Financial Stress in the Workplace

As the global economy continues to gyrate on an uncertain path, many are feeling increased stress regarding their finances. As of March, for example, total U.S. household debt was up more than 8% year over year, according to a study by NerdWallet. And while debt and financial strain are often treated as personal problems, anxiety about not being able to pay bills or save money can have a ripple effect in the workplace. Consequently, workers struggling financially — and even their team members — may be affected. Here are some ways employee financial stress can negatively impact organizations.

Diminished Productivity

When employees are stressed, it can be more difficult to concentrate on the job. And because finances are such a widespread and significant stressor, money worries are a common reason worker productivity suffers. Studies show that well-compensated employees tend to be happier at their jobs, and also derive greater meaning from what they do — possibly due to a buffering effect of higher wages on financial anxiety. But compromised productivity due to financial stress can be exacerbated by rising inflation that makes it harder for earnings to keep pace with higher costs across the board.

Increased Health Care Costs

Stress doesn’t just make people feel emotionally run down — it can also take a measurable toll on physical health. Chronic stress can lead to decreased immune function and longer recovery times. High, sustained levels of stress can raise the risk for a heart attack or other serious illness. Stressed employees may be more likely to need sick leave and are at greater risk of developing chronic conditions that may require long-term, costly medical interventions.

Contagion to Teams

People experiencing prolonged or excessive stress can withdraw, display anger or irritability, shut down, and become less effective at expressing their needs or ideas. This means that while one employee could be having a private struggle to stay afloat, the performance of entire teams can suffer — particularly if a team leader is experiencing financial anxiety. Projects can lag or stall out, critical deadlines could be missed and important objectives may be miscommunicated. Ultimately, the effects of financial stress can indirectly spread through entire departments, diminishing morale throughout an organization.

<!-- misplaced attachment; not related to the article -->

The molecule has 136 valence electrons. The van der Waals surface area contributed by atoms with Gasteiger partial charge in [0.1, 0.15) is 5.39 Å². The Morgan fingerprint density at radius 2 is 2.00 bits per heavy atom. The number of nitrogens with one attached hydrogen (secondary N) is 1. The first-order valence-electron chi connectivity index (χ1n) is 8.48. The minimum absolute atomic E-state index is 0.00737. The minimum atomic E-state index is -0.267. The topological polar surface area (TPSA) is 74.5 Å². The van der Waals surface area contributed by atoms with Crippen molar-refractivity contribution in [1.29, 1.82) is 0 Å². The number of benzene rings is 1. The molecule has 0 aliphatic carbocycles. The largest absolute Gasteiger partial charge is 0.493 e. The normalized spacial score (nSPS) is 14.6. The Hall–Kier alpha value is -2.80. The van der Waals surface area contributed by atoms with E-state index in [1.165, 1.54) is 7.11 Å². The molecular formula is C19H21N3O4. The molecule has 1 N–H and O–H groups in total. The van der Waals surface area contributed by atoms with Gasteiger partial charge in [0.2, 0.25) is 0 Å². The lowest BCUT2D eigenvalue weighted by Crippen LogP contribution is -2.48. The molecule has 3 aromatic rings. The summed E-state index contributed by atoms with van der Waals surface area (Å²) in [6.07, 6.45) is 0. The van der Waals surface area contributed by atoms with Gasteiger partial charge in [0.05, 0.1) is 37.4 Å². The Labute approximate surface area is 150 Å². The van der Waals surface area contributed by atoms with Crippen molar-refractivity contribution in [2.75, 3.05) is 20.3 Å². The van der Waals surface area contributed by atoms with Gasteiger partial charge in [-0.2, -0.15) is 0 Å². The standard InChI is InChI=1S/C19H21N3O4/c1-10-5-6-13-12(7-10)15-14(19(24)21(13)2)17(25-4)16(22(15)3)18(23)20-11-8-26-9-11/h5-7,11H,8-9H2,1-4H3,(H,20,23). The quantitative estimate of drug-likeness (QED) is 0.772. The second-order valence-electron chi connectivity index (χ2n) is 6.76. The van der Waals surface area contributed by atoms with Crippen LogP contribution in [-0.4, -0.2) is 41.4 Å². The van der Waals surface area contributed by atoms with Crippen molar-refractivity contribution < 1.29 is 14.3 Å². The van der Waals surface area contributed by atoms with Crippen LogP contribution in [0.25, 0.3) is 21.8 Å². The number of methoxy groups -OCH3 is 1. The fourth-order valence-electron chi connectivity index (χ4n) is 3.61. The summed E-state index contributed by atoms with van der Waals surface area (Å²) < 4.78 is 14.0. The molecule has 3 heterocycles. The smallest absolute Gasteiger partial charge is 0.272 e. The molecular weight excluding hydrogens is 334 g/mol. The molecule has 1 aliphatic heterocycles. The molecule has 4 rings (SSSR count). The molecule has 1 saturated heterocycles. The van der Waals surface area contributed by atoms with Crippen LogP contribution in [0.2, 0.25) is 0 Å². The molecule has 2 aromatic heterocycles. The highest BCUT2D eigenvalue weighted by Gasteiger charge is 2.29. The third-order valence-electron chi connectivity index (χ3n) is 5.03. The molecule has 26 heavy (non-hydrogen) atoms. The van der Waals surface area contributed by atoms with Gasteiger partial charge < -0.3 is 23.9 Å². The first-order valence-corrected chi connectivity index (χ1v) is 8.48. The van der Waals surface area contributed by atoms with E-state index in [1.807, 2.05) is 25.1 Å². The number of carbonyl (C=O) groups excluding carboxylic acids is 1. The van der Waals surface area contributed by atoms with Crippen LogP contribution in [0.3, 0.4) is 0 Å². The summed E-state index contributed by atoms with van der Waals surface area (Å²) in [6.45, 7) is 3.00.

Manage Financial Stress Proactively

To help ensure financial stressors don’t get out of hand, it’s important for organizations to take prompt and concrete steps to address them. Encourage employees to seek out their advisor for one-on-one meetings or take part in group sessions. Holistic financial wellness programming can help workers more effectively manage stress and mitigate factors that cause or exacerbate it. Plan sponsors should facilitate communication between employees struggling with financial anxiety and people in a position to assist them such as a financial advisor, EAP counselor or their supervisor. With a multipronged approach and the proper support, organizations can enjoy a healthier workforce — and bottom line.


This article was originally published in the September 2022 Retirement Times newsletter. To read more, download the newsletter here.

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